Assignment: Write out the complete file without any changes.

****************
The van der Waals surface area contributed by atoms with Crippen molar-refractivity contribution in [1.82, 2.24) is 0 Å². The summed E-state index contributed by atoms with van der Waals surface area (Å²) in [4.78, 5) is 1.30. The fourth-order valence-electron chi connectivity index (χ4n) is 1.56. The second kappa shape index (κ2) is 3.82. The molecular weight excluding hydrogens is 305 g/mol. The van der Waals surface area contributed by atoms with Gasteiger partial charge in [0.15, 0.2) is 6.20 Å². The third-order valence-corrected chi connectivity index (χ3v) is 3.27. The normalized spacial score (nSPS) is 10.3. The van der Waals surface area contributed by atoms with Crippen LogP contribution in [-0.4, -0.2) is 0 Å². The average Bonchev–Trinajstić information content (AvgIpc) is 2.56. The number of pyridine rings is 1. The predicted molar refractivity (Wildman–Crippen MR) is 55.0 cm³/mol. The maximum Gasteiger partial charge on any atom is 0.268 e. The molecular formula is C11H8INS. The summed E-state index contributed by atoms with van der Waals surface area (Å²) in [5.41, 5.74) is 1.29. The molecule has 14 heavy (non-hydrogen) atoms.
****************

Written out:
The van der Waals surface area contributed by atoms with Crippen molar-refractivity contribution in [1.82, 2.24) is 0 Å². The summed E-state index contributed by atoms with van der Waals surface area (Å²) in [4.78, 5) is 1.30. The fourth-order valence-electron chi connectivity index (χ4n) is 1.56. The second kappa shape index (κ2) is 3.82. The molecular weight excluding hydrogens is 305 g/mol. The van der Waals surface area contributed by atoms with Gasteiger partial charge in [0.15, 0.2) is 6.20 Å². The third-order valence-corrected chi connectivity index (χ3v) is 3.27. The normalized spacial score (nSPS) is 10.3. The van der Waals surface area contributed by atoms with Crippen LogP contribution in [-0.4, -0.2) is 0 Å². The average Bonchev–Trinajstić information content (AvgIpc) is 2.56. The number of pyridine rings is 1. The predicted molar refractivity (Wildman–Crippen MR) is 55.0 cm³/mol. The maximum Gasteiger partial charge on any atom is 0.268 e. The molecular formula is C11H8INS. The summed E-state index contributed by atoms with van der Waals surface area (Å²) in [5.41, 5.74) is 1.29. The molecule has 14 heavy (non-hydrogen) atoms.